The net formation of lactate or pyruvate, then, depends on relative glycolytic and mitochondrial activities, and not on the presence of oxygen. Even at rest, under fully aerobic conditions, in order for skeletal muscles to use glucose as fuel, that glucose must be broken down by anaerobic glycolysis, and that glycolysis inevitably leads to lactate production. In addition to lactate, there are other byproducts, or metabolites, of anaerobic glycolysis. These other metabolites, together with lactate, constitute Complex X.
When more lactate is produced than the amount that can be processed by the mitochondria, the lactate/Complex X will leave the cell and either be used as fuel by other cells in the immediate vicinity, or enter the bloodstream. Since the anaerobic process works very quickly, and the aerobic process works relatively slowly, intense exercise results in the creation of excess lactate/Complex X. When one is doing intense exercise (sprinting, jumping or lifting weights, for example), substantially all of the lactate/Complex X that is formed passes out of the cell and into the bloodstream.
Once the lactate is taken up by the bloodstream, it is used in other organs, such as the heart, brain, liver and kidneys. During intensive exercise, lactate is the preferred fuel for not just for skeletal muscles, but also all other organs. In this context, the term “preferred” means that the organs will use the lactate first, even if alternative fuel sources, such as blood glucose and lipids, are available. That use of lactate (and the other components of Complex X) by the remote organs induces mitochondrial biogenesis in those organs. In addition, the increased levels of Complex X in the bloodstream trigger the release of the other substances that facilitate the growth and rejuvenation of those organs, and the lactate fuels that Growth Process.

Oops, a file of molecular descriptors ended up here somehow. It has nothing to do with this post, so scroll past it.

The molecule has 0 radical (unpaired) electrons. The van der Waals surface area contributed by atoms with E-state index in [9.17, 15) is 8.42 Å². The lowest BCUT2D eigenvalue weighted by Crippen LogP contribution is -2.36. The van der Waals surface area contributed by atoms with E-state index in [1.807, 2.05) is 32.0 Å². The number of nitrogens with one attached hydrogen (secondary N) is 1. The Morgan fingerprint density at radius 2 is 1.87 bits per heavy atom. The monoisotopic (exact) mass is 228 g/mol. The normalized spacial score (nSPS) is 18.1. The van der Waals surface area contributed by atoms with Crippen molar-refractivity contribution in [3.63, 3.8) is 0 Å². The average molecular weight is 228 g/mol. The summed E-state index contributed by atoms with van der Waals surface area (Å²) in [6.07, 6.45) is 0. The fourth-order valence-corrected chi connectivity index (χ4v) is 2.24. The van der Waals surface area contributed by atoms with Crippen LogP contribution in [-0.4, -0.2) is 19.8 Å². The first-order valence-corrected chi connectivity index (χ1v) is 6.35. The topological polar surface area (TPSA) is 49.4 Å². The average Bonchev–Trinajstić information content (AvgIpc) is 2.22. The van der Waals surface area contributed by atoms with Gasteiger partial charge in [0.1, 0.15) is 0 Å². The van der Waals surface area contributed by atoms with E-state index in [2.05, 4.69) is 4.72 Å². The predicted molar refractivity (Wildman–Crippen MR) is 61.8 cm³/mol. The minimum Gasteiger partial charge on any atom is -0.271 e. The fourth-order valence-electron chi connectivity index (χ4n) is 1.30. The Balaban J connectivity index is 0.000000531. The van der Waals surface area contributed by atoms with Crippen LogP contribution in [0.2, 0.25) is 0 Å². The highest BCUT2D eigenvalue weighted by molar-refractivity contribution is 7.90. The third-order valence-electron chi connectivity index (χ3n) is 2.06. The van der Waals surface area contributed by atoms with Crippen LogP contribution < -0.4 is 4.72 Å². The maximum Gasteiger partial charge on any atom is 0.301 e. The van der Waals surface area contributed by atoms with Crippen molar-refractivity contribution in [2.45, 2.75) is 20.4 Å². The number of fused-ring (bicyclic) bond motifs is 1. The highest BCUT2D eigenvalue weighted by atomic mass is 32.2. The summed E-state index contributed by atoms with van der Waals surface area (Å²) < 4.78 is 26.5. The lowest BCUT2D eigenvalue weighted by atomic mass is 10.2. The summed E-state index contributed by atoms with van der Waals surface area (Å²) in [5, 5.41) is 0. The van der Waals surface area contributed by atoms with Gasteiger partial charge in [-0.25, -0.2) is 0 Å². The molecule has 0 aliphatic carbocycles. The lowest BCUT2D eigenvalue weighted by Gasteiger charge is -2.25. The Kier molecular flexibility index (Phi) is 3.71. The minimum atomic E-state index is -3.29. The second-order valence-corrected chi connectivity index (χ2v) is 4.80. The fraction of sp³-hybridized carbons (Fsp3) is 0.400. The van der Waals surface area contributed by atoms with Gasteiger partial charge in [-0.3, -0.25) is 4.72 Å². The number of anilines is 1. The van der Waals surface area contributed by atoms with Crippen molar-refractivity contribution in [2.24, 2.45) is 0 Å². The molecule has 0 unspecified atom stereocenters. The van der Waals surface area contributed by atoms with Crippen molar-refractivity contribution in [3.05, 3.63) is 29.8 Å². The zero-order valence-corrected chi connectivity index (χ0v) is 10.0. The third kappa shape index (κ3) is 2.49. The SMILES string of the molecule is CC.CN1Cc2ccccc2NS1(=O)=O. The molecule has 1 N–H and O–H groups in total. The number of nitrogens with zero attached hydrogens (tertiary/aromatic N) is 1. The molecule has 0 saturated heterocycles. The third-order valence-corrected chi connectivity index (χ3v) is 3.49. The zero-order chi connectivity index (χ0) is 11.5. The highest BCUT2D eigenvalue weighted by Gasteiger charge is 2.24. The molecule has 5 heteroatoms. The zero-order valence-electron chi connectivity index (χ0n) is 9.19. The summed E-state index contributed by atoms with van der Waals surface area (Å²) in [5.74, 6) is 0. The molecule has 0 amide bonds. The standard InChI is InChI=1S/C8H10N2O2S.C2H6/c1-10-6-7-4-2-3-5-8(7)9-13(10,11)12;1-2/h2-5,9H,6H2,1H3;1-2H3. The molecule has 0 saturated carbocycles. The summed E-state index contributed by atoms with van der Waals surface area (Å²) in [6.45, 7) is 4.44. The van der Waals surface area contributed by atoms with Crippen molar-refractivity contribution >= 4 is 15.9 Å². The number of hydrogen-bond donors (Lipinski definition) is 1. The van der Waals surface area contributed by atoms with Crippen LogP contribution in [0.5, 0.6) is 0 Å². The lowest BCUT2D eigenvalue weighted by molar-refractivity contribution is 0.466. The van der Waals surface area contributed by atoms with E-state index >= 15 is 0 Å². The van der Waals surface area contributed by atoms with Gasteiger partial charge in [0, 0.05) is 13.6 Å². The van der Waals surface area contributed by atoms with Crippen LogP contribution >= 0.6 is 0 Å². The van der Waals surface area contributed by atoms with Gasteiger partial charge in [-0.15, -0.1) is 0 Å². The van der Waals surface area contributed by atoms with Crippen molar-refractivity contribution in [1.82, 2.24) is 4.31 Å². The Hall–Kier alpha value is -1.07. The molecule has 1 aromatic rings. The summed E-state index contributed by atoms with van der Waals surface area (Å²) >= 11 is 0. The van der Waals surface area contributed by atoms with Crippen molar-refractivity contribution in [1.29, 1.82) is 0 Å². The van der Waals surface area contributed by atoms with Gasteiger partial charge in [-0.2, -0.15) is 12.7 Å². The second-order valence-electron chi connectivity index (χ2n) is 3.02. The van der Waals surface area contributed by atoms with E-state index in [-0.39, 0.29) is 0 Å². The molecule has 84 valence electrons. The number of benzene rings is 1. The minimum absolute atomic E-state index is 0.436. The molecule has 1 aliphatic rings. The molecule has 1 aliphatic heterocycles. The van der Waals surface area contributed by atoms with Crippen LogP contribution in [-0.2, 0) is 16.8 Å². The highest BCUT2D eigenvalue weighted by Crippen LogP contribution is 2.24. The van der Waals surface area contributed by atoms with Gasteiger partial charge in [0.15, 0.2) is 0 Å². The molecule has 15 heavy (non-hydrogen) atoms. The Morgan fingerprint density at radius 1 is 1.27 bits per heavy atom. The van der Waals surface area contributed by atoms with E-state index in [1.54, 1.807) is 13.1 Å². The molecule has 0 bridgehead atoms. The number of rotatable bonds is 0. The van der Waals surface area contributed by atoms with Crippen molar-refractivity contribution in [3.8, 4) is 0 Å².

Lactate is the primary component of Complex X. The Hypothesis posits that the other metabolites of anaerobic glycolysis also play a critical role. These other metabolites are small molecules that are produced as byproducts of the anaerobic process. One recent study characterized the metabolites from anaerobic metabolism as being comprised primarily “of scaffolds of amino acids, pyrimidine and purine nucleotides, saccharides, glycosyl phosphates and folic acids, which are nearly all primary metabolites and are essential for core cellular functions.” In addition to being associated with essential cellular functions such as growth, development and energy production, primary metabolites frequently act as signaling molecules.
One of the key roles of Complex X is to act as the master gatekeeper and coordinator for the Growth Process – a signaling function. Lactate is an excellent fuel source, and lactate has long been recognized as being associated with the signaling process throughout the body. But the metabolites other than lactate appear to be better suited for this signaling function. The Hypothesis posits that lactate is the means by which the other metabolites that comprise Complex X are carried into the bloodstream and delivered to other parts of the body. It’s Complex X as a whole, rather than the lactate alone, that performs the critical signaling functions.